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4 Reading Tips for Students from a Real Author

Rick Riordan, author of novels about Percy Jackson, an ADHD and dyslexic character and father to an ADHD and dyslexic son, has a lot of experience working with students with learning disabilities.

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Rick has turned his story into a five-book series. From all that he has learned from his writings and his experiences with his own son who deals with learning disabilities, Rick has come up with four important tips about helping students with learning disabilities with reading.

Model reading at home

Since children look up to their parents in many things they do, it is important that they set a good example about reading while they are in their homes. If parents can set aside a time where they dedicate to reading, either to their children, or with their children, kids will see that reading is an important thing to do and can be fun, especially with the whole family. It can also be the starting point for great discussions or talks.

Match your children with the right books

Each child has their own set of interests and hobbies. It is important to let them pick and choose the types of reading material they want to read. By taking note on what they are interested in, you can discover new reading material that will keep your kids engaged and interested in reading.

Create a productive environment for reading

While children are reading, they should be focused on the task at hand. Many children with ADHD and other learning disabilities can focus better when there are fewer distractions, but a simple object, like a stress ball or eraser. It is also important to help them find a comfortable spot, like on a sofa or in the backyard where they can enjoy the area around them.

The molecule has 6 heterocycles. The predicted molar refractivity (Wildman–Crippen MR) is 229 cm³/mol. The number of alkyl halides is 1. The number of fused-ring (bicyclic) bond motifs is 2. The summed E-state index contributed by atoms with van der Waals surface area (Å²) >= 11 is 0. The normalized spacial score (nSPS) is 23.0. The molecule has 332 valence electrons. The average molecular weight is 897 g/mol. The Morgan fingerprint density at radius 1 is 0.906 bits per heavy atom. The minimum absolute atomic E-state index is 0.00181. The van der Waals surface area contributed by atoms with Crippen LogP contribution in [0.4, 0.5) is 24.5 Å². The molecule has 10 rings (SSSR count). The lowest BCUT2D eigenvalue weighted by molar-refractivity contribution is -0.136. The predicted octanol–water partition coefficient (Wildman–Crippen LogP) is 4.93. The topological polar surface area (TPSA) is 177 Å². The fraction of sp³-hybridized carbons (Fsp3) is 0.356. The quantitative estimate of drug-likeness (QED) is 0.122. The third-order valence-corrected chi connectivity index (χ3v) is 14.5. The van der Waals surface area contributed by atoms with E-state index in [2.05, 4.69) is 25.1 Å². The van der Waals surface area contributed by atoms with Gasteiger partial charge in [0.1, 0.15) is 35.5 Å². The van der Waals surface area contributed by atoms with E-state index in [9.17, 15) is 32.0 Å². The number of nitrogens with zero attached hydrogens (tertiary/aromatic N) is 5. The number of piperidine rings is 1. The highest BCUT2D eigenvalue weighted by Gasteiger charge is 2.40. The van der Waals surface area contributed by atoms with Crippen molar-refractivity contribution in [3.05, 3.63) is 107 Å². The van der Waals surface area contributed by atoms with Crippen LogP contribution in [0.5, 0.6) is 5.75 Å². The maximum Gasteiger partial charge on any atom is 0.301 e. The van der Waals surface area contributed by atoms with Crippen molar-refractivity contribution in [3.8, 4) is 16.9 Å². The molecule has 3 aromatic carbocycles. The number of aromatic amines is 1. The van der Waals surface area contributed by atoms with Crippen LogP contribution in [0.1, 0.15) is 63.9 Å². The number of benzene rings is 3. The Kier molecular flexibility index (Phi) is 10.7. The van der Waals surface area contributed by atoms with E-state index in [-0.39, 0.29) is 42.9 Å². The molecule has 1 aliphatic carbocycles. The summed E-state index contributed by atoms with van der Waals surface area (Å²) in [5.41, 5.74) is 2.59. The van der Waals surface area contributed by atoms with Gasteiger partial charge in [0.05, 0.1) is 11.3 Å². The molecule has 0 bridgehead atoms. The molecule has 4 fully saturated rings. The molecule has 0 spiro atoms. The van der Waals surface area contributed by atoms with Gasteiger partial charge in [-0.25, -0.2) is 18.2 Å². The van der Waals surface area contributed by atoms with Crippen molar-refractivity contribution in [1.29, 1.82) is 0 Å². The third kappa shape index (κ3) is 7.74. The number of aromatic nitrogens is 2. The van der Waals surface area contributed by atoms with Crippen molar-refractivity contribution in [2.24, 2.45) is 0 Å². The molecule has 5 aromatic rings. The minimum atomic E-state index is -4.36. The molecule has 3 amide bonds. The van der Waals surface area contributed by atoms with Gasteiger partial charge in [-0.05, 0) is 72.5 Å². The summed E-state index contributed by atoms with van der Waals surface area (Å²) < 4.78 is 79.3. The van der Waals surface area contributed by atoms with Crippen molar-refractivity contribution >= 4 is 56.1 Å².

Most importantly, keep the long view

Having learning disabilities may bring up some obstacles, but should not shut down any dreams or goals for students with them. There are so many examples of very successful people with ADHD and dyslexia, among other disabilities. Staying focused and continuing reading can help these students learn and grow!

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Specific Learning Disabilities – Differences with Students

As a teacher, trying to understand and implement strategies for a student on an IEP(Individualized Education Plan) indicating the child has a specific learning disability (SLD) is like reading an essay written in a foreign language.  This is one of the catch-all terms for students who have learning disabilities that can affect their ability to listen, think, read, write, spell, and complete mathematical questions.  The wide variety of issues a student may have under the umbrella term of SLD makes it difficult to determine the correct classroom strategies that should be implemented.  Sometimes the IEP is helpful in providing goals and strategies that the student should aim to achieve.  This information can provide insight as to where the student struggles and what strategies should be implemented.  Unfortunately, on some IEPs, the information is very vague and it will take time to determine strategies to help the student to be academically successful.

classroom

Many students who are classified as having a SLD have dyslexia, dysgraphia, or dyscalculia.  Dyslexia makes it difficult for a student to read, dysgraphia makes it difficult for a student to write, and dyscalculia makes it difficult for students to compute math problems.  Many times, these issues are compounded with other disabilities including ADD or ADHD.